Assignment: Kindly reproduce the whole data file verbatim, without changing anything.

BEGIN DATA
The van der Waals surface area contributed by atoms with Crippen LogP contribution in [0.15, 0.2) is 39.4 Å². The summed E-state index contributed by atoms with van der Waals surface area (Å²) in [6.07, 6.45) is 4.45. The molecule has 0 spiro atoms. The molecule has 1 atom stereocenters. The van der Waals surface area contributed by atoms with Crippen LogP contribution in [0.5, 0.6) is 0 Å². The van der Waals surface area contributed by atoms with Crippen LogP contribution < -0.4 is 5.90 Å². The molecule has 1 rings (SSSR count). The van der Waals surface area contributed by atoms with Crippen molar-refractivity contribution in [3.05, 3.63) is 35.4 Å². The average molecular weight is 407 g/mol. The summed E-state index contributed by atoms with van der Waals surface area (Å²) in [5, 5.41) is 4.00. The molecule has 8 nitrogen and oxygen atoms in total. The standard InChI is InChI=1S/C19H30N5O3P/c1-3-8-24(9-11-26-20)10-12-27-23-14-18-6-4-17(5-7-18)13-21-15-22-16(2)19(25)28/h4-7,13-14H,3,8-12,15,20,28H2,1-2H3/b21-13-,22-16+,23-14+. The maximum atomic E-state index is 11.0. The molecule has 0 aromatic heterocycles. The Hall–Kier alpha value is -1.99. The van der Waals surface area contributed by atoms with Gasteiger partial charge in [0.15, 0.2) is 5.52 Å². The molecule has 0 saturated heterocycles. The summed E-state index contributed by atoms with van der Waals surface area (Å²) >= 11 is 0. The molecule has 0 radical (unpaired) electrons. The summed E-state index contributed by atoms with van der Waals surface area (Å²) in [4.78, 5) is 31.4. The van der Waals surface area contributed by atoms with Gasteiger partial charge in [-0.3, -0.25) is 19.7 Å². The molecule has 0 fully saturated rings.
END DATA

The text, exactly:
The van der Waals surface area contributed by atoms with Crippen LogP contribution in [0.15, 0.2) is 39.4 Å². The summed E-state index contributed by atoms with van der Waals surface area (Å²) in [6.07, 6.45) is 4.45. The molecule has 0 spiro atoms. The molecule has 1 atom stereocenters. The van der Waals surface area contributed by atoms with Crippen LogP contribution in [0.5, 0.6) is 0 Å². The van der Waals surface area contributed by atoms with Crippen LogP contribution < -0.4 is 5.90 Å². The molecule has 1 rings (SSSR count). The van der Waals surface area contributed by atoms with Crippen molar-refractivity contribution in [3.05, 3.63) is 35.4 Å². The average molecular weight is 407 g/mol. The summed E-state index contributed by atoms with van der Waals surface area (Å²) in [5, 5.41) is 4.00. The molecule has 8 nitrogen and oxygen atoms in total. The standard InChI is InChI=1S/C19H30N5O3P/c1-3-8-24(9-11-26-20)10-12-27-23-14-18-6-4-17(5-7-18)13-21-15-22-16(2)19(25)28/h4-7,13-14H,3,8-12,15,20,28H2,1-2H3/b21-13-,22-16+,23-14+. The maximum atomic E-state index is 11.0. The molecule has 0 aromatic heterocycles. The Hall–Kier alpha value is -1.99. The van der Waals surface area contributed by atoms with Gasteiger partial charge in [0.15, 0.2) is 5.52 Å². The molecule has 0 saturated heterocycles. The summed E-state index contributed by atoms with van der Waals surface area (Å²) >= 11 is 0. The molecule has 0 radical (unpaired) electrons. The summed E-state index contributed by atoms with van der Waals surface area (Å²) in [4.78, 5) is 31.4. The van der Waals surface area contributed by atoms with Gasteiger partial charge in [-0.3, -0.25) is 19.7 Å². The molecule has 0 fully saturated rings.